Despite the prevalence of side hustles these days, they are still not well-received by employers, who consider them a distraction from full-time work performance. In fact, some organisations continue to prohibit side-hustles in their employment contracts.
There’s no denying that side hustles require a lot of time, energy and effort.
In a series of studies involving over 1,000 employees, University of Iowa Professor Jennifer Nahrgang and colleagues found that participants worked on their side-hustles for an average of 13 hours per week spread across 4 days. In another study by Henley Business School in the University of Reading, UK-based employees with side-hustles were found to be working almost 13 hours more than the average UK employee.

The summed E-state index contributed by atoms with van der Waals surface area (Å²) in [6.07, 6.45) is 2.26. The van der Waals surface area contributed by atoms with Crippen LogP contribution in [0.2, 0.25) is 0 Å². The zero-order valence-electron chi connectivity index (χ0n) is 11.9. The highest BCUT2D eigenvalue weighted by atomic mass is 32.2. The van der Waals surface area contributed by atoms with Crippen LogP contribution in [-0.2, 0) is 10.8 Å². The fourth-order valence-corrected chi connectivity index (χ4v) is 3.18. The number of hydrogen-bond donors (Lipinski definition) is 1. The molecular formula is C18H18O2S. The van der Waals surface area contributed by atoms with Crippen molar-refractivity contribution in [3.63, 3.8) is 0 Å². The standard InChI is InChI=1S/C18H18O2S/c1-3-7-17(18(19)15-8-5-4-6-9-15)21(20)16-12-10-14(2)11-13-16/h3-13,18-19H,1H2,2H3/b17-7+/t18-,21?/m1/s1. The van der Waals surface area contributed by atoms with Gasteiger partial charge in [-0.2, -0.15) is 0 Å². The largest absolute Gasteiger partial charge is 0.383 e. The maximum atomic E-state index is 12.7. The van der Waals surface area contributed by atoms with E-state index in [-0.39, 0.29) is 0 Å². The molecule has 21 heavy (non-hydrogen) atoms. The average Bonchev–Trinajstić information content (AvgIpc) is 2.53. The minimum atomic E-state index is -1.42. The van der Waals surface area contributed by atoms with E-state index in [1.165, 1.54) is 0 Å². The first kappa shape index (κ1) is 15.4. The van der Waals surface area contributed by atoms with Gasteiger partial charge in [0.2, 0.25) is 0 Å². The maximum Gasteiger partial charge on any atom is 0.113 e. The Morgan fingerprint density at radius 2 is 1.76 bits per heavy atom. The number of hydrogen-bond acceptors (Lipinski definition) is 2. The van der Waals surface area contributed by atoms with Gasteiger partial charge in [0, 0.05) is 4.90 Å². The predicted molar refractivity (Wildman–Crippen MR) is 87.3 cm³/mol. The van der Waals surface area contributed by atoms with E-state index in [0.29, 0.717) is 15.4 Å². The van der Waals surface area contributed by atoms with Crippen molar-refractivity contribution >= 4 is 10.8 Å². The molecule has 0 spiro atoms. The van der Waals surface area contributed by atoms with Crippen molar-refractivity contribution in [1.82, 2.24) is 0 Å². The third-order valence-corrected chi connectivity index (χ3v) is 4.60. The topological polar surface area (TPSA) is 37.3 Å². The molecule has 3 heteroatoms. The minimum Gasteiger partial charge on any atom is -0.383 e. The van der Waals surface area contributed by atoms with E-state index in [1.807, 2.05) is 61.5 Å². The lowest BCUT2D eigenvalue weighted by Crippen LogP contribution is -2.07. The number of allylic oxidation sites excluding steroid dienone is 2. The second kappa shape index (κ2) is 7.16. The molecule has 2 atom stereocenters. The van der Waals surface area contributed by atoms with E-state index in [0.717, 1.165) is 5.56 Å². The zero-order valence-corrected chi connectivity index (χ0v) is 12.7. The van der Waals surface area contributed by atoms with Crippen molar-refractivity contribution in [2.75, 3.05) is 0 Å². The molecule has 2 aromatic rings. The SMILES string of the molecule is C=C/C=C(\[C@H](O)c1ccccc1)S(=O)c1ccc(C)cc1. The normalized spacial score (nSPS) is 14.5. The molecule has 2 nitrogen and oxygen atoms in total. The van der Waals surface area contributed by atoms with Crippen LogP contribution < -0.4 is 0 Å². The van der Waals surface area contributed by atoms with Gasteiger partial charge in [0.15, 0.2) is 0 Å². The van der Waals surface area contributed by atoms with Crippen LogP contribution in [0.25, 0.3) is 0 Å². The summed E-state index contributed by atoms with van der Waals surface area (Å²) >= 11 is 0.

With the extra hours going into side hustles, one might expect employees with side hustles to report higher levels of stress and even burnout. Interestingly, multiple studies have shown that side hustles have helped to make employees’ lives more interesting and fulfilling.
For example, the same study by Henley Business School showed that the sense of fulfilment from engaging in side hustles translated into happiness in both their main and side hustle workplaces. Professor Nahrgang and colleagues also found that side hustles empowered individuals to be in charge of their own work, which led them to become emotionally and cognitively invested in their side hustles, and also transmit the positive emotions associated with this experience to their main jobs, which subsequently improved their job performance.
Many employers are naturally concerned about the impacts of side hustles on their employees’ full-time work. Forty-five per cent of the businesses surveyed in the Henley Business School study felt that side hustles led to overworked employees, which may also lead to stress and absenteeism. Nevertheless, they also believed that allowing side hustles attracts and retains the best talents, helps to improve employee morale, and makes them happier and more productive.